This current issue of the Stanford Law Review contains studies of law, history, and social policy by acclaimed scholars Stephen Gillers (on the ethics of lawyers who hold real evidence in a case, such as guns, presidential tapes, and drugs), Natalie Ram (on DNA technology in family identifications, and especially its forensic use in criminal cases), and Omri Ben-Shahar (on fixing unfair and imbalanced contracts). This issue also features extensive student work on the history of religious freedom in the early 1800s and on the amicus curiae briefing process of the Supreme Court.
The Stanford Law Review was organized in 1948. Each year the Law Review publishes one volume, which appears in six separate issues between December and July. Each issue contains material written by student members of the Law Review, other Stanford law students, and outside contributors, such as law professors, judges, and practicing lawyers.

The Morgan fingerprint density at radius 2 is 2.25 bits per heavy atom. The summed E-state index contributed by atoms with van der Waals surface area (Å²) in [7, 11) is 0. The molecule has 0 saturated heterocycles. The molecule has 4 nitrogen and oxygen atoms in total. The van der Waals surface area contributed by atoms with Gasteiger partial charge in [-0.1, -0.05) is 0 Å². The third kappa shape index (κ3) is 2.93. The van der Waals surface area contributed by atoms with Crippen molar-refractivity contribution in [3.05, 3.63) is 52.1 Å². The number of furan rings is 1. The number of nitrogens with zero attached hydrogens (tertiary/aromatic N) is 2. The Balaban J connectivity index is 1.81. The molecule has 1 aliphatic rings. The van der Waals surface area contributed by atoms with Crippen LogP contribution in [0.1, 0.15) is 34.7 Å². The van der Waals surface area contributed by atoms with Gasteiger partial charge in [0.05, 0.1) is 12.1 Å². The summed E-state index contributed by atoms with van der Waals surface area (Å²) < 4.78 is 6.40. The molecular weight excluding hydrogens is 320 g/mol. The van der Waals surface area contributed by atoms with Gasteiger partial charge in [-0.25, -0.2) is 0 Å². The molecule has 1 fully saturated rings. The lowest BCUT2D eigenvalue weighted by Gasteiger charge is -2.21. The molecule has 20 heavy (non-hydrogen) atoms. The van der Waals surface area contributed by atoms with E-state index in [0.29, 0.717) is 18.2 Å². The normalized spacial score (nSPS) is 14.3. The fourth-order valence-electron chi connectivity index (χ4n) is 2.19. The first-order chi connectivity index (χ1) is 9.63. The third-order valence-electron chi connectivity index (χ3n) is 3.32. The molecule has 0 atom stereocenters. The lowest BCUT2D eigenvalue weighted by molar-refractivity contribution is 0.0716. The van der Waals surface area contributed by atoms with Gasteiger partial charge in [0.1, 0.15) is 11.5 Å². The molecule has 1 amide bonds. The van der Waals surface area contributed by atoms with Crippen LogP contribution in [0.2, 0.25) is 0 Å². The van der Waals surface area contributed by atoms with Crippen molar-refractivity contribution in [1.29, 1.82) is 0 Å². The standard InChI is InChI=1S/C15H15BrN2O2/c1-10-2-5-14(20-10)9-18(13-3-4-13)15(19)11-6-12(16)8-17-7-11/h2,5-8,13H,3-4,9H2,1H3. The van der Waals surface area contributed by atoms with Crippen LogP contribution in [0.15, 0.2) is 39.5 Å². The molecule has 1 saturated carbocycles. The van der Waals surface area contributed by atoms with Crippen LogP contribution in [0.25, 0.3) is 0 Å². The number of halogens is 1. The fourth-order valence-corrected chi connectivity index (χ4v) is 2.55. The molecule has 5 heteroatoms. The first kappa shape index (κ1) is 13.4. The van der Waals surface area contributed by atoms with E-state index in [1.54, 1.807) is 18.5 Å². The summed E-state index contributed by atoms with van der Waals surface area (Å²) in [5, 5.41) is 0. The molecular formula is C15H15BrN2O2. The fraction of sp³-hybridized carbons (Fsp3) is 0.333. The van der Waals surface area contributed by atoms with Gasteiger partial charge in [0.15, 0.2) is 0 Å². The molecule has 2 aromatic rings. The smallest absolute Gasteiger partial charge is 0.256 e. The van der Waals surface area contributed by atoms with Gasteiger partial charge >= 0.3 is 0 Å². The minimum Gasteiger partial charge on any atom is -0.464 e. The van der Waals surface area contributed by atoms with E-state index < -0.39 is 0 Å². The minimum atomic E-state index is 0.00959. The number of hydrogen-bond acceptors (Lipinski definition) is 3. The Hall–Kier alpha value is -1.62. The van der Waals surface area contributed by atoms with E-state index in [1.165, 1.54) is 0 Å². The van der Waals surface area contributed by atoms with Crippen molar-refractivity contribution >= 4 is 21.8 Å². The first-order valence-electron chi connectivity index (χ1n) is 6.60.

This journal issue is edited by students at Stanford Law School and features three scholarly articles and two student Notes. In the ebook edition, the footnotes, graphs, and Contents are fully linked and functional, the original note numbering is retained, and the issue is properly formatted for ereaders. Contains active Table of Contents, including the individual Contents for each article.
Amazon for Kindle. (Also see it in the UK Kindle Store and the new German Kindle Store DE.)
Barnes & Noble for Nook.
Smashwords, in multiple formats.
And see it direct on the iPad in Kindle or Nook apps; or by downloading from the Apple iTunes Bookstore. Also coming May 19 in various formats from the Sony ebookstore, Diesel Books, and Kobobooks.